September 17, 2023, Sanctuary Worship, Sermon, “Passionate Worship”

September 17, 2023
Notes Download

“Passionate Worship” Text:2 Samuel 6:9-22, Psalm 100

a sermon by the Rev. Anna von Winckler

Click HERE to view/download the worship bulletin.


How did you enter church this morning? I don’t mean by which door, but how was your attitude when you came in? Did you enter out of habit? Or because your spouse expects you to come with them? Or because you want to set an example for your children? Or, did you come out of a desire to meet God in this place? To encounter the Living God who gives life and meaning to our lives?


A couple of weeks ago, I spoke on how we worship with our lives, our deeds; you can even say that we worship with our attitude. In Psalm 100 we are told to be joyful. Be Joyful! It seems that it can be difficult to be joyful these days with endless bad news. Anxiety seems to be the prevailing attitude, not joy. And, yet, it is Joy that we are called to. Be Joyful in the Lord. And really, isn’t that the only way to be joyful these days, through the Lord? In God we find our peace and our sense of being. In God we can find joy, because the rest of it is just noise trying to distract us from the eternal, which is God and the joy that comes from knowing God.


In looking at the 2nd Samuel passage, we see that David found joy in God. It tells us that David and all of Israel were celebrating with all their might. They celebrated God with joy and with all their might. Do we celebrate being in God’s presence with all of our might? When we enter into this building on Sunday mornings, we should try to leave distractions at the door and focus on who it is we’ve come to be with. What a difference worship could be if we came with an attitude of Joy and Celebration. And it also adds that David was celebrating with music, with tambourines, cymbals, and lyres. I can just imagine the loudness of that music with tambourines and cymbals being a part of it, but, as this congregation is especially aware of, music often connects us to the Spirit, through the loud clanging of cymbals, but also at times through the soft, deep notes. God comes to us in music.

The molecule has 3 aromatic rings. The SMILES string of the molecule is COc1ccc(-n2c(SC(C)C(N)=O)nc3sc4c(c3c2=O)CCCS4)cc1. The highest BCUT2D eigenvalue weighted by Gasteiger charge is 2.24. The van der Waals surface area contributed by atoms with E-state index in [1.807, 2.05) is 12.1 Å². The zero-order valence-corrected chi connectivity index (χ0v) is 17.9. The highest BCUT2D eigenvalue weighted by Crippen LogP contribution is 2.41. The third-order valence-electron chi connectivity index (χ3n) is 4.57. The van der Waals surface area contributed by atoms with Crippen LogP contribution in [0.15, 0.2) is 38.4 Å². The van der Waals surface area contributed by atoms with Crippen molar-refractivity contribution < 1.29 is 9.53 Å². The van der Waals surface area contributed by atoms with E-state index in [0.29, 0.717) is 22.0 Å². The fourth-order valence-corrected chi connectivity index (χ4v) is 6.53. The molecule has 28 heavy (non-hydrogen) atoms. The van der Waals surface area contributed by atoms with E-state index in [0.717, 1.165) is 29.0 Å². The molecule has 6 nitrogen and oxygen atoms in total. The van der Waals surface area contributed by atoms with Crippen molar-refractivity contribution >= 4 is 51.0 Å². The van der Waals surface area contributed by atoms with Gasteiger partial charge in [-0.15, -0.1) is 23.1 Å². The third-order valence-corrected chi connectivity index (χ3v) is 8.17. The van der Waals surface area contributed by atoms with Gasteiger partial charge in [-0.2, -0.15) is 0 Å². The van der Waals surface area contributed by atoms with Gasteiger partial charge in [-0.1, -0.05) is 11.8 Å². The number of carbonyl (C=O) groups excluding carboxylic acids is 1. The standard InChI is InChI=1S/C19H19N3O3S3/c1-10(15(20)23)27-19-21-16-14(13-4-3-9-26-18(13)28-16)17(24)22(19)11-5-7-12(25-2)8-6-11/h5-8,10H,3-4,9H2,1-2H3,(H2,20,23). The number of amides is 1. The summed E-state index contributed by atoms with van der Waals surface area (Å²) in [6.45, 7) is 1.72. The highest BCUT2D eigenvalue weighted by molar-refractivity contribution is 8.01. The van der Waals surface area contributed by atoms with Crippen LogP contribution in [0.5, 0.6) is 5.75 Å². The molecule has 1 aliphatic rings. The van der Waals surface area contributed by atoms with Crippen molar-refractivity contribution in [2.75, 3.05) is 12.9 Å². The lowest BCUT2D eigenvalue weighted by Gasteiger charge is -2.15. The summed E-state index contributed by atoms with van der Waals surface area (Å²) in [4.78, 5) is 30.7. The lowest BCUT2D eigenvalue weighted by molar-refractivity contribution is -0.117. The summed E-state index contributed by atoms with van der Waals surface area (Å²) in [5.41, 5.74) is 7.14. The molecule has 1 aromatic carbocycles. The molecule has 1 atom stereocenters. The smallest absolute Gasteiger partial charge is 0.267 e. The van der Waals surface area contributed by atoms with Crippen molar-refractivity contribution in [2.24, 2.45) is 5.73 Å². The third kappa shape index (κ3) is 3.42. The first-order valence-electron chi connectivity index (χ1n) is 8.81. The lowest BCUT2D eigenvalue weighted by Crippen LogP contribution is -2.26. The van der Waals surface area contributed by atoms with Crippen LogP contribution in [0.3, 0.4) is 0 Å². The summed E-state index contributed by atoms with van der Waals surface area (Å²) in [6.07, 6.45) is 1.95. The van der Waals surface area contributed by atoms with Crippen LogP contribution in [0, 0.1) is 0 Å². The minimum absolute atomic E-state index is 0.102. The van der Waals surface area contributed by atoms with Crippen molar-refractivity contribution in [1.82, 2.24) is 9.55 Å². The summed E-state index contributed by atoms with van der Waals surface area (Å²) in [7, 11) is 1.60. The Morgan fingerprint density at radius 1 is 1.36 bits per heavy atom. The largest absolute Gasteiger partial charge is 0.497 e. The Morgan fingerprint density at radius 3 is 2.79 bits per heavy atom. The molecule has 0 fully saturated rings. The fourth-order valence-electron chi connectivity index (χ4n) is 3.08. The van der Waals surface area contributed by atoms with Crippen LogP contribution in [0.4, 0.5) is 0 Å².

Another aspect of worship that David did was to dance before the Lord. I know that is a hard idea for staid presbyterians to think about, especially in a church like this with many who come from a more charismatic background. Celebrating with hands raised and dancing in worship might bring up all sorts of negative connotations, but in places like Africa dancing while singing is part of the worship. Sometimes when they were doing special offerings, like a thanksgiving offering, people would dance down the aisle to place their offering into the plate – a worshipful dance in which I saw the joy and the gratitude that we hear spoken of in these scriptures. As we set our minds on passionate worship this week, what do we need to do to experience that passion when we come to worship? I think it starts with our attitude and expectation when we come to worship. It is not just about what happens during the service, the hymns chosen, the music Rob plays or the choir sings, the liturgy or the sermon, but it is first about what we ourselves bring to worship.


And so, I’d like us to think for a moment about how we construct our worship services.  We start with a Call to Worship. And that is what we are called to do – to worship God. We are called to focus our spirits on God. One way we do that is through confession, to repent from our wrong way of living, so that we can be open to God’s Spirit having now been forgiven. I’ve mentioned the music and the prayer of confession, but we also have the prayers of the people, coming together as one to pray for each other, for this church, and for all the needs of the world. It reminds us that we are part of a family and that we need to be mindful of the needs of all. That is why it is important to me that that prayer include other presbyterian churches as well as prayers for people in other parts of the country and in the world who are in need of God’s comfort and peace. Praying for others moves us beyond ourselves and reminds us that we need to be concerned, be involved in interceding for those who are in need. If we just pray for those within our congregation we lose sight of our connectedness with others even those in other parts of the world. I love World Communion Sunday for precisely that reason, but we shouldn’t remember our brothers and sisters who live with unbelievable challenges just on the first Sunday in October.p